Virtual heart brings hope for rhythm disorder
By Ashley R. Smith
Fluid dynamics plays an integral role in the propulsion of a jet engine. Engineers know how the properties of fluids — density, pressure, temperature and velocity — work in engines to achieve compression, injection and thrust.
Jacques Beaumont, Watson School assistant professor of bioengineering, hopes to one day have that same level of familiarity with biological tissues and systems.
“When we design the engine of an airplane today, the simulation is absolutely phenomenal. It’s reliable to the point where we have eliminated the need for wind-tunnel tests,” Beaumont says.
Creating computer models of the human heart is bringing that kind of progress to medicine as well. “We can simulate blood flow in an aneurism to predict the risk of rupture,” he says. “Or even simulate excitation of the heart.”
Beaumont uses modeling of the heart to develop noninvasive methods for assessing the risk of life-threatening arrhythmias. He notes that one in 2,500 people lives with a gene mutation that causes inherited heart arrhythmia, a life-threatening condition without a simple solution.
A healthy heart has a stable rhythm set in motion by electrical signals. When a mutation causes those electrical impulses to malfunction, the heart can beat irregularly.
Patients are typically diagnosed in their early 20s when they first visit a clinic complaining of weakness, frequent nausea and, in severe cases, syncope or a loss of consciousness. “From that point on, they need to be monitored very closely,” Beaumont says. “If an episode of arrhythmia lasts too long it can cause death.”
The particular mutations are often difficult to diagnose as they can differ from person to person. A certain number of elements are common, but variations in the mutation can cause different triggers of arrhythmias. For some patients, rapid changes in adrenaline — caused by such things as fear, anger or even the surprise of an alarm clock — can short-circuit their heart’s rhythmic beating.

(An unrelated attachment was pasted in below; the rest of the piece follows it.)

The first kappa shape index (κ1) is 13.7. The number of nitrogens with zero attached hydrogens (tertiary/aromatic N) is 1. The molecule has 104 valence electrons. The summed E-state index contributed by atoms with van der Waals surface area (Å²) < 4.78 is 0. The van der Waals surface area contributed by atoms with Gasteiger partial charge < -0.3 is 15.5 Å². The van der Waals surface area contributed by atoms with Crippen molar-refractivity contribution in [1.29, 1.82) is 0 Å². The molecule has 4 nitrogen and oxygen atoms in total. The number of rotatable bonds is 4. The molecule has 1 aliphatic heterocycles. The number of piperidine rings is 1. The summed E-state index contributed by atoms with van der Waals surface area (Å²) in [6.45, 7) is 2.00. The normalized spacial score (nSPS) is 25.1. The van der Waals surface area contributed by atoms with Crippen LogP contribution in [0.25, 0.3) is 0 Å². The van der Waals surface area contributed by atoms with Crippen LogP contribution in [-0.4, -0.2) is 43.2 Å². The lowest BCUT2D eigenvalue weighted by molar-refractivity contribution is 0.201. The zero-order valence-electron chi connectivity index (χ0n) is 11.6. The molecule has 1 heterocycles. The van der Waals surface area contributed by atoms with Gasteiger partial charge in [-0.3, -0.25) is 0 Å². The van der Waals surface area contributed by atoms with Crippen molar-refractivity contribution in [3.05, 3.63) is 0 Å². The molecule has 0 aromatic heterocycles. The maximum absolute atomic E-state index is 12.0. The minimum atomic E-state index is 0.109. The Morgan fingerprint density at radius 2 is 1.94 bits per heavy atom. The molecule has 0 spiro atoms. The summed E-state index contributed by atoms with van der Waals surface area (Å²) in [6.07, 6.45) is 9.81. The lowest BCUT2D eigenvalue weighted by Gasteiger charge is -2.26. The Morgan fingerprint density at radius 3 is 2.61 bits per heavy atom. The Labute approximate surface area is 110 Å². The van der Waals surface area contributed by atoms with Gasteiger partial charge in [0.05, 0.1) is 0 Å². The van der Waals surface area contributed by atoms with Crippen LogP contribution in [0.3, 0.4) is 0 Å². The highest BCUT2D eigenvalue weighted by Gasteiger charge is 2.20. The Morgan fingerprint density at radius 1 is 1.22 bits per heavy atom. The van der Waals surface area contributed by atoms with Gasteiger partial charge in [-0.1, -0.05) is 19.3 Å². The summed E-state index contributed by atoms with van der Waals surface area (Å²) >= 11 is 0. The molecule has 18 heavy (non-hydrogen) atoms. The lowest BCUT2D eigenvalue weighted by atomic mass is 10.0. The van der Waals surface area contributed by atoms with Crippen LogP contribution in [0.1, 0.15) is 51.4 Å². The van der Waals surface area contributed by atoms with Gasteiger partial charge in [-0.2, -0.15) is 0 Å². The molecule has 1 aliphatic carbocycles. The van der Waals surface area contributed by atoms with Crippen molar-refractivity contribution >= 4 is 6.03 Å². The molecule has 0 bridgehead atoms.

“When the field started in the late 1980s, we had identified three mutations that put an individual at risk. Now we have 200,” Beaumont says.
But current treatment options are unreliable. While there are a number of drugs, Beaumont says their outcomes vary widely. “What works for one patient doesn’t necessarily work for the next.”
Another common treatment is the use of an implantable cardioverterdefibrillator (ICD). This device sends a strong electrical shock to resynchronize the heart’s cells. However, “it has to cover the entire volume of the heart, so the shock has to be strong. When you send a shock like this, you also excite nerves, and that causes pain,” Beaumont says.
“Every single shock produces pain. And when there are a number of false positives — we know it’s at least 20 percent — patients often elect to get their ICD removed despite the risk of cardiac death.”
As time passes, the probability of dying from cardiac arrest increases exponentially. According to Beaumont, by age 40, the probability of death for symptomatic individuals is 80 percent.
Thus, he and PhD student Ashley Raba ’07, MS ’09, are working to develop computer-simulated testing methods that will allow clinicians to assess the cause of a person’s arrhythmia and potentially cure it. If their research proves definitive, current treatments could be rendered unnecessary.
Once you know the mechanism, the cure follows,” Beaumont says, citing another heart condition known as Wolff-Parkinson-White syndrome. Wolff-Parkinson is caused by an extra electrical pathway in the heart that results in severe arrhythmia in young children and teenagers, limiting their ability to exercise. But once the problem was understood, finding a cure was simple. “We now have a protocol to stimulate the heart and, depending on how the heart responds, we locate the zone and apply radio frequency to scar that tissue.” The children are cured.
For their research into inherited arrhythmias, Beaumont and Raba are developing a computer heart model that will reconstruct an individual’s cardiac beat by personalizing the building blocks of the heart. “We know how human cells generate electrical impulse, and we know how they’re transmitted. The template model can then be modified with information collected clinically, including images of the heart through CAT scan and with message RNA through a blood sample,” Beaumont explains.
With this virtual heart, they will be able to run large-scale simulations.
“The model will show where the arrhythmia is initiated, what conditions trigger it, and whether the patient will respond to certain therapies,” Raba explains.
“The modeling aspect of medicine could change everything,” says Ron Miles, Watson School associate dean for research. “It’s an area that is hopeful, but biological tissues are very different, and this kind of research is extremely difficult. But the promise is there.”